Making Cents of Jail Contracting: Recent Policy and Budget Changes

June 28, 2024

Local jails play a significant role in Utah’s criminal justice system. Specifically, county jails serve an important function by housing a portion of state inmates and certain probationers (who are sentenced to serve in a county jail as a condition of their probation). The program that pays for state inmates to use local facilities is called ‘Jail Contracting’, while the probationer program is referred to as ‘Jail Reimbursement’. Counties house 25-30% of the state’s prison population, currently funded at up to 1,600 individuals.

During the 2023 and 2024 General Sessions, there have been significant changes in these programs’ policies and processes as well as funding levels. These changes have allowed for improved transparency, predictability, and simplification. Below is a brief description of each program, including funding levels and the key elements of these programs.

Jail Contracting
The Jail Contracting program pays counties to house a portion of state inmates that would otherwise be located at one of the two state prison facilities (in either Salt Lake or Gunnison.) Typically, if offenders are sentenced to incarceration over 365 days, they are sent to a state prison whereas sentences less than 365 days are sent to a local, county jail. This program is mutually beneficial. For the state, this program allows more flexibility in managing inmates as the population changes and reduces the need to construct additional or larger state correctional facilities. Local jails benefit by having some of their variable and fixed facility costs offset by housing state inmates. The state pays counties per day for each prisoner housed within a county jail. Below are General Fund appropriations for the Jail Contracting program over time. The green highlights indicate the impact of S.B. 114 “County Correctional Facility Contracting Amendments” (2023 General Session).

Funding ItemFY 2023FY 2024FY 2025
Jail Contracting$34,141,500$40,988,100$48,763,800

Key elements of Jail Contracting program changes:

  • The state pays at least 70% of incarceration costs, eliminating the discretion of the Legislature to set the daily rate, instead using a daily incarceration cost formula, increasing the overall amount paid to counties.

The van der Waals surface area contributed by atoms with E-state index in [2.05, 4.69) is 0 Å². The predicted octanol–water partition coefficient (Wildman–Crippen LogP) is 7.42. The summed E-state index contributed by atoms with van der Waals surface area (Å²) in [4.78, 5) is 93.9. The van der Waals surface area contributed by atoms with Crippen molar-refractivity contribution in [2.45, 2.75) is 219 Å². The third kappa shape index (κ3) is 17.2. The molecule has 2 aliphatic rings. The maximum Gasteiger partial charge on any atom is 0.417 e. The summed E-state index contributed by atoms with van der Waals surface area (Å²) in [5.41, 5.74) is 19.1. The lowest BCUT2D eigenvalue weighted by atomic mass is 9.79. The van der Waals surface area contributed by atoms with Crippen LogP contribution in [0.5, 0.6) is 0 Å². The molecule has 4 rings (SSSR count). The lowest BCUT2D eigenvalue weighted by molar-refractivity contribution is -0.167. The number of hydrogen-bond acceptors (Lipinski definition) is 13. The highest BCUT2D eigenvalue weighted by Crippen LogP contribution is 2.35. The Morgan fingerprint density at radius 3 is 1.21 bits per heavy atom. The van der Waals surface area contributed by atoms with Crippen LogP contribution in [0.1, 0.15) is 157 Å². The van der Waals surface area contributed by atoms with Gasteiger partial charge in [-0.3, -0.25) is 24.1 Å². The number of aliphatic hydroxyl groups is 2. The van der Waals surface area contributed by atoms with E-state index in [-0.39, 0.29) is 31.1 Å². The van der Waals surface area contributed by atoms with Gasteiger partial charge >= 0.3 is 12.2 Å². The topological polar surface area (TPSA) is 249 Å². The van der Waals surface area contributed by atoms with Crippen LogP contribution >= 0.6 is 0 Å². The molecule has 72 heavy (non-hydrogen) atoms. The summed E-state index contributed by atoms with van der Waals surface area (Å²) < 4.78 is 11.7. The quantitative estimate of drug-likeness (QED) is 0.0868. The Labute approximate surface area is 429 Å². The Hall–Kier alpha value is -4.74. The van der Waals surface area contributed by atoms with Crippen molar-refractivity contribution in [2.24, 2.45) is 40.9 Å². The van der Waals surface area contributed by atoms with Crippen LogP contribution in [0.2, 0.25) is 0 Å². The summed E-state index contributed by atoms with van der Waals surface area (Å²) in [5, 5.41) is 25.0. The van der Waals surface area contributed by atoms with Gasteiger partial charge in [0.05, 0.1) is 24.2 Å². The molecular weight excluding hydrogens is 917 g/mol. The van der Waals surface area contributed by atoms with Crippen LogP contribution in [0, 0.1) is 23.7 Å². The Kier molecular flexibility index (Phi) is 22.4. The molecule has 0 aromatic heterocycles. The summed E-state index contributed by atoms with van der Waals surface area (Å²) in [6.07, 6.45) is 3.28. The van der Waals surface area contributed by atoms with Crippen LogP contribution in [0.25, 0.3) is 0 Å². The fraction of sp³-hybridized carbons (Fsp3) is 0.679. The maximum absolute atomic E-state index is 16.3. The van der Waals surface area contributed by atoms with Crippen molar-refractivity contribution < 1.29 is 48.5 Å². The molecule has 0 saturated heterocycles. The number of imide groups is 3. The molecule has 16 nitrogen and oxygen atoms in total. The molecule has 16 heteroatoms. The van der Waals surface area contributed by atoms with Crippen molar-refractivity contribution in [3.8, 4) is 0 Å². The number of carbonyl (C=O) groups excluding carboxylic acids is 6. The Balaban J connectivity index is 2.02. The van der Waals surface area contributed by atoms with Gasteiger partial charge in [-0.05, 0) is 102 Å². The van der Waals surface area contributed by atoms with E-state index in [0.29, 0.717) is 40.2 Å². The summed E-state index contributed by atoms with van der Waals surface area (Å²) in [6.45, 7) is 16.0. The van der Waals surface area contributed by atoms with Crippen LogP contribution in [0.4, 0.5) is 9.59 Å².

• The rate formula is based on average costs of the last five fiscal years as opposed to the last three fiscal years.
  • The Department of Corrections is required to forecast contracting needs, which is factored into program costs.
  • Provides a one-time reserve of $2.0 million, should the population exceed estimates.

Jail Reimbursement
The Jail Reimbursement program compensates county jails for probationers that a judge orders to be housed in a local jail as a condition of their probation (up to 365 days). This program operates on the concept of shared responsibility between the state and counties for incarcerating this specific population. This is reflected in a reduced daily rate when compared to Jail Contracting. Below are General Fund appropriations for the Jail Reimbursement program over time. The highlighted column indicates the impact of S.B. 48 “County Correctional Facility Reimbursement Amendments” (2024 General Session).

Funding ItemFY 2023FY 2024FY 2025
Jail Reimbursement$12,725,100$12,725,100$11,779,100

Features of the updated Jail Reimbursement include:

  • The Jail Reimbursement rate paid to counties is based on the state’s costs (i.e., the state daily incarceration rate as opposed to county costs).
  • The state pays 50% of the state daily incarceration rate for probationers sent to county jails, increased from 47.89%.
  • Provides a one-time reserve of $1.0 million in cases where the probation population exceeds estimates.

The policy and funding changes made in the 2023 and 2024 general sessions for these programs has allowed for increased transparency, predictability, and improved rates paid to counties. The legislative changes have also provided increased insulation to the state’s budget, allowing for fiscal flexibility as these populations change.